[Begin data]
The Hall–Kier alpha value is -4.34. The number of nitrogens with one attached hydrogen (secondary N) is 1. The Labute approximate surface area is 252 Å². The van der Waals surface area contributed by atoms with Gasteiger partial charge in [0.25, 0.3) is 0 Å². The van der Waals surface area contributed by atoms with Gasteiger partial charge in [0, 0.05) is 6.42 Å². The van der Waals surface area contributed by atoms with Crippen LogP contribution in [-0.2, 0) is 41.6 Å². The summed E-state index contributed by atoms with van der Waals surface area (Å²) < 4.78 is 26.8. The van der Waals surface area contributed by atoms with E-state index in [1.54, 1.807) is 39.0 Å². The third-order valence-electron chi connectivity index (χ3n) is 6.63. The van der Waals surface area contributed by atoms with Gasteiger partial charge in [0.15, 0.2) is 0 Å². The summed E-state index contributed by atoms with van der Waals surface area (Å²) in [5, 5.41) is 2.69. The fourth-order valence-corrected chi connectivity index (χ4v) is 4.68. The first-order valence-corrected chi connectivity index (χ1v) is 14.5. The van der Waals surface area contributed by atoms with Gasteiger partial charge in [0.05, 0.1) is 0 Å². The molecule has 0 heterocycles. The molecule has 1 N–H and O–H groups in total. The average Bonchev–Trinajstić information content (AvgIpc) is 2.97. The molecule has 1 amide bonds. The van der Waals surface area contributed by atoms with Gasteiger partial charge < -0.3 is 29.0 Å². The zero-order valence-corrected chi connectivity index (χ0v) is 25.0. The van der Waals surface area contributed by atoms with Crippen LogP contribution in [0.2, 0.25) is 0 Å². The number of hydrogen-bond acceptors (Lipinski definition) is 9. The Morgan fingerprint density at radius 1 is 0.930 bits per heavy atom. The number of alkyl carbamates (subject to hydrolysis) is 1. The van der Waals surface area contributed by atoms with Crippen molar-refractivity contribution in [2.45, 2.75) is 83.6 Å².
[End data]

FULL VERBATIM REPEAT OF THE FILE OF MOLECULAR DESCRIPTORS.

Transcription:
The Hall–Kier alpha value is -4.34. The number of nitrogens with one attached hydrogen (secondary N) is 1. The Labute approximate surface area is 252 Å². The van der Waals surface area contributed by atoms with Gasteiger partial charge in [0.25, 0.3) is 0 Å². The van der Waals surface area contributed by atoms with Gasteiger partial charge in [0, 0.05) is 6.42 Å². The van der Waals surface area contributed by atoms with Crippen LogP contribution in [-0.2, 0) is 41.6 Å². The summed E-state index contributed by atoms with van der Waals surface area (Å²) < 4.78 is 26.8. The van der Waals surface area contributed by atoms with E-state index in [1.54, 1.807) is 39.0 Å². The third-order valence-electron chi connectivity index (χ3n) is 6.63. The van der Waals surface area contributed by atoms with Gasteiger partial charge in [0.15, 0.2) is 0 Å². The summed E-state index contributed by atoms with van der Waals surface area (Å²) in [5, 5.41) is 2.69. The fourth-order valence-corrected chi connectivity index (χ4v) is 4.68. The first-order valence-corrected chi connectivity index (χ1v) is 14.5. The van der Waals surface area contributed by atoms with Gasteiger partial charge in [0.05, 0.1) is 0 Å². The molecule has 0 heterocycles. The molecule has 1 N–H and O–H groups in total. The average Bonchev–Trinajstić information content (AvgIpc) is 2.97. The molecule has 1 amide bonds. The van der Waals surface area contributed by atoms with Gasteiger partial charge < -0.3 is 29.0 Å². The zero-order valence-corrected chi connectivity index (χ0v) is 25.0. The van der Waals surface area contributed by atoms with Crippen LogP contribution in [0.2, 0.25) is 0 Å². The number of hydrogen-bond acceptors (Lipinski definition) is 9. The Morgan fingerprint density at radius 1 is 0.930 bits per heavy atom. The number of alkyl carbamates (subject to hydrolysis) is 1. The van der Waals surface area contributed by atoms with Crippen molar-refractivity contribution in [2.45, 2.75) is 83.6 Å².